I'm not sure MS deserves to be labelled as a 'patent troll' for this. MS has been investing in smartphones for 10+ years, and although its market share is pitifully small it has contributed a lot of innovations that other systems are now using. It's certainly not a company that makes no products where patent litigation is a primary strategy. Since a Windows Phone uses more MS technology than other platforms, the revenue MS receives from it per handset is significantly higher. MS would obviously far sooner sell a Windows handset than an Android one. HTC (like anyone else) is free to develop a phone that doesn't use MS innovations, and sell it for whatever price consumers are willing to pay. Ultimately the market decides what Microsoft's innovations are really worth. Nobody is forced to use Microsoft's innovations, merely to pay for the innovations they use.


Point of clarification: Mircrosoft has not established in a court of law that Android does infringe on any valid patents held by Microsoft.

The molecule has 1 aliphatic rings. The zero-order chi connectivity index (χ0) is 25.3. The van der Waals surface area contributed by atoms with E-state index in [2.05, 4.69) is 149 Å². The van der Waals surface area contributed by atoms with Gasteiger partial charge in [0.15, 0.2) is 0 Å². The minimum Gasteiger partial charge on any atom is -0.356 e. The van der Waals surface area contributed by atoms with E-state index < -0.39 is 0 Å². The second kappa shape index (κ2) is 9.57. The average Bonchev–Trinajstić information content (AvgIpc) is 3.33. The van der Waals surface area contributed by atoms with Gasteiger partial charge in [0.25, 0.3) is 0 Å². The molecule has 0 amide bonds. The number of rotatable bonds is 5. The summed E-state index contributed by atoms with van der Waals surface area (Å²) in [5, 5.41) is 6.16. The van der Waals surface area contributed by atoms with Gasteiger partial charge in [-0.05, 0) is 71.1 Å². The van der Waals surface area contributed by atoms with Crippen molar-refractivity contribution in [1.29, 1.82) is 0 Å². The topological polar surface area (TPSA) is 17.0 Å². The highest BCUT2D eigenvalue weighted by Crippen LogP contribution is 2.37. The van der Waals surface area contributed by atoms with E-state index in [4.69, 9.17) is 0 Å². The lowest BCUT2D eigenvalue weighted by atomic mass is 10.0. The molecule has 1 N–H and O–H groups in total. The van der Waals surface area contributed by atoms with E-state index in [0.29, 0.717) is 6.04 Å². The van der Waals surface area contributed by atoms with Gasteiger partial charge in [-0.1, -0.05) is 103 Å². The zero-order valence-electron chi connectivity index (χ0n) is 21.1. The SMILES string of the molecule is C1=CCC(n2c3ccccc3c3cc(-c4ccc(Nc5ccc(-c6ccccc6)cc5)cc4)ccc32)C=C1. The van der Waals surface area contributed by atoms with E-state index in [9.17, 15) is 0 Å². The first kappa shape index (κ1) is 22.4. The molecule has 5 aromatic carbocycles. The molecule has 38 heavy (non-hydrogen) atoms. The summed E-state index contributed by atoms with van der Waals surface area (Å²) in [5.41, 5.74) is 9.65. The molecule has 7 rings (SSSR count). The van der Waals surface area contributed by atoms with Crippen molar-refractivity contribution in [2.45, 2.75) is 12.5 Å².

All that Microsoft has established is that it is able to threaten firms like HTC with a lawsuit that will cost HTC more money to contest than it is worth compared to signing a deal with Microsoft.

Reply Score: 5

RE: Patent troll?
by Alfman on Mon 30th May 2011 06:02 UTC in reply to "Patent troll?"
Alfman Member since:
2011-01-28

malxau,

"HTC (like anyone else) is free to develop a phone that doesn't use MS innovations, and sell it for whatever price consumers are willing to pay. Ultimately the market decides what Microsoft's innovations are really worth. Nobody is forced to use Microsoft's innovations, merely to pay for the innovations they use."